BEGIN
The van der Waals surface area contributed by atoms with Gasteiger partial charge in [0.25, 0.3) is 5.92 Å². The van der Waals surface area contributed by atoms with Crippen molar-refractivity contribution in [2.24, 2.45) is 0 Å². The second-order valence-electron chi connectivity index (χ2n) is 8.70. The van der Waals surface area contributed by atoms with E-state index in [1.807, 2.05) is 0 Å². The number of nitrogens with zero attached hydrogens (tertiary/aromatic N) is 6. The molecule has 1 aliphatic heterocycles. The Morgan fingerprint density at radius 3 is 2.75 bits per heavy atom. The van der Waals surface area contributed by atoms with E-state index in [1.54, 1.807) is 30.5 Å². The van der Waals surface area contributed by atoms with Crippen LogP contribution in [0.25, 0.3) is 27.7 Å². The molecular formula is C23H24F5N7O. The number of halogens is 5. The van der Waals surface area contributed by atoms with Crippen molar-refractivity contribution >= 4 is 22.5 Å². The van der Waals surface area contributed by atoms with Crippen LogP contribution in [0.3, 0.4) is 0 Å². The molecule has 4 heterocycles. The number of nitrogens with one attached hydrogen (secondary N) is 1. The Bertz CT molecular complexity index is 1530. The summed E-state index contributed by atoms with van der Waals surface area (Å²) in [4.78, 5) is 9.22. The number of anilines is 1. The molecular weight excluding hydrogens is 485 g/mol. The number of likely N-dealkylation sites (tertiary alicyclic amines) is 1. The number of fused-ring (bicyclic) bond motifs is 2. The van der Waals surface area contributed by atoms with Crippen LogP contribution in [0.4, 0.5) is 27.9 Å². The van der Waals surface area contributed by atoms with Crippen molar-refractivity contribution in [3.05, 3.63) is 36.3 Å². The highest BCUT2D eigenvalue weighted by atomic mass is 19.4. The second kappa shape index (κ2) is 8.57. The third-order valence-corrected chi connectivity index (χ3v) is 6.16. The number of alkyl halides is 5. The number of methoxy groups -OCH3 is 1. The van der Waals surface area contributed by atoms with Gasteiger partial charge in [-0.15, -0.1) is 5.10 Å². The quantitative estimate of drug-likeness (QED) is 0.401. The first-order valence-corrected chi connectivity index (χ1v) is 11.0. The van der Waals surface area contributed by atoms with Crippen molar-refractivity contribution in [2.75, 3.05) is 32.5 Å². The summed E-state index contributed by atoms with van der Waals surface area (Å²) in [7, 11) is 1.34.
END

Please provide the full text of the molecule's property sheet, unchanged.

The van der Waals surface area contributed by atoms with Gasteiger partial charge in [0.25, 0.3) is 5.92 Å². The van der Waals surface area contributed by atoms with Crippen molar-refractivity contribution in [2.24, 2.45) is 0 Å². The second-order valence-electron chi connectivity index (χ2n) is 8.70. The van der Waals surface area contributed by atoms with E-state index in [1.807, 2.05) is 0 Å². The number of nitrogens with zero attached hydrogens (tertiary/aromatic N) is 6. The molecule has 1 aliphatic heterocycles. The Morgan fingerprint density at radius 3 is 2.75 bits per heavy atom. The van der Waals surface area contributed by atoms with E-state index in [1.54, 1.807) is 30.5 Å². The van der Waals surface area contributed by atoms with Crippen LogP contribution in [0.25, 0.3) is 27.7 Å². The molecular formula is C23H24F5N7O. The number of halogens is 5. The van der Waals surface area contributed by atoms with Crippen molar-refractivity contribution >= 4 is 22.5 Å². The van der Waals surface area contributed by atoms with Crippen LogP contribution in [0.3, 0.4) is 0 Å². The molecule has 4 heterocycles. The number of nitrogens with one attached hydrogen (secondary N) is 1. The Bertz CT molecular complexity index is 1530. The summed E-state index contributed by atoms with van der Waals surface area (Å²) in [4.78, 5) is 9.22. The number of anilines is 1. The molecular weight excluding hydrogens is 485 g/mol. The number of likely N-dealkylation sites (tertiary alicyclic amines) is 1. The number of fused-ring (bicyclic) bond motifs is 2. The van der Waals surface area contributed by atoms with Crippen LogP contribution in [0.4, 0.5) is 27.9 Å². The van der Waals surface area contributed by atoms with Crippen molar-refractivity contribution in [3.05, 3.63) is 36.3 Å². The highest BCUT2D eigenvalue weighted by atomic mass is 19.4. The second kappa shape index (κ2) is 8.57. The third-order valence-corrected chi connectivity index (χ3v) is 6.16. The number of alkyl halides is 5. The number of methoxy groups -OCH3 is 1. The van der Waals surface area contributed by atoms with Gasteiger partial charge in [-0.15, -0.1) is 5.10 Å². The quantitative estimate of drug-likeness (QED) is 0.401. The first-order valence-corrected chi connectivity index (χ1v) is 11.0. The van der Waals surface area contributed by atoms with Crippen molar-refractivity contribution in [2.75, 3.05) is 32.5 Å². The summed E-state index contributed by atoms with van der Waals surface area (Å²) in [7, 11) is 1.34.